I grew up in a family with two never-married aunts, so for me, for a woman to not marry is a perfectly valid and reasonable choice. Both of them have full lives, with many friends and jobs they enjoy, and they have been wonderful role models for me and my younger sister. As a result, I've always felt there can be (and are) as many reasons for a woman not to be married as there are unmarried women. It doesn't necessarily mean there's anything "wrong" with them. It's probably better not to marry at all than to marry the wrong person (which holds true for both men and women, in my opinion).
POSTED DEC. 18, 1998
Margaret E. female, Minneapolis , MN

FURTHER NOTICE 3:
As another 28-year-old, never-married heterosexual white female, I am starting down that path of wondering what I think about me. As the first respondent noted, my reaction to the thirtyish never-married date prospect is to be a bit wary and put off by his lack of marital history, so I assume his reaction to me is similar. I don't know - do you want the 35-year-old with an ugly divorce behind him, or the one who's never been down the aisle? The prevailing, extremely personal questions are why are they single, why are they divorced and where are they at mentally? It depends on the person. Lately I have entertained the thought of raising a child alone if I don't meet that marrying man in the next few years. I don't know, I'm just trying to live it one day at a time.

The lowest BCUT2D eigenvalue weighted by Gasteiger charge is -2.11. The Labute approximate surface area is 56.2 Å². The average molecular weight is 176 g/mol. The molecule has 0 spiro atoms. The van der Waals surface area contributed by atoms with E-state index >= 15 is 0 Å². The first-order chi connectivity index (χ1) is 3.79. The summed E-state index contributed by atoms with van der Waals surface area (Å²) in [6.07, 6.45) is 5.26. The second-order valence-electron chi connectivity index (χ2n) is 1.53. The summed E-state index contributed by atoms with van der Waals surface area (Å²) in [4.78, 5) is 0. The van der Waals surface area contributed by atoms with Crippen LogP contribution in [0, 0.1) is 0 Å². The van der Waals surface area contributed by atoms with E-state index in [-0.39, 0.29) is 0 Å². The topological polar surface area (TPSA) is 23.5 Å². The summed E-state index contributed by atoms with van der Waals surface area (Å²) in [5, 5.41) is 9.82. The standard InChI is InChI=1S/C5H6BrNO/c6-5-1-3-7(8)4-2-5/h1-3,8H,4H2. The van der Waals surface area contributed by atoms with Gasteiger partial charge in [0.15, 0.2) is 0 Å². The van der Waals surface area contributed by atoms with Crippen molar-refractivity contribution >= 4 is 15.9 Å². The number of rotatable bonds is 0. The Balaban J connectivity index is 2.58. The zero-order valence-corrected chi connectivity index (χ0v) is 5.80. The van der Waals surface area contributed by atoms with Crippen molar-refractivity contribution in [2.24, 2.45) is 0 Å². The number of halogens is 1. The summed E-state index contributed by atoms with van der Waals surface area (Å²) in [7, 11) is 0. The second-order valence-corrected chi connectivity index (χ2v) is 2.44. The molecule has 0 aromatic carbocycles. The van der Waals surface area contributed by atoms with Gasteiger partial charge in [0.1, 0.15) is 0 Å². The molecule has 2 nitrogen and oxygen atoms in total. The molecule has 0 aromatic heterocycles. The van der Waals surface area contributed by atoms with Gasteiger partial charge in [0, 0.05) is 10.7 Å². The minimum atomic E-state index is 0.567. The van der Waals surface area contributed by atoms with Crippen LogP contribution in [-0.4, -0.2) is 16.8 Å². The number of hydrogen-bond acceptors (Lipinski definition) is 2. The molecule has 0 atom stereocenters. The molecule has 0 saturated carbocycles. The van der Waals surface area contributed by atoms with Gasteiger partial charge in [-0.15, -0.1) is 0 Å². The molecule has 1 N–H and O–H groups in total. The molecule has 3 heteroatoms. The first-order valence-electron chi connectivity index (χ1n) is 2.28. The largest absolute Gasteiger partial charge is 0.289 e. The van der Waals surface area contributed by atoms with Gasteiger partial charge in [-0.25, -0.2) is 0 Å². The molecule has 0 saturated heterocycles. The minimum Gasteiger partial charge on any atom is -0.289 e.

POSTED DEC. 18, 1998
K.R., 28, single white female, Birmingham, AL

FURTHER NOTICE 4: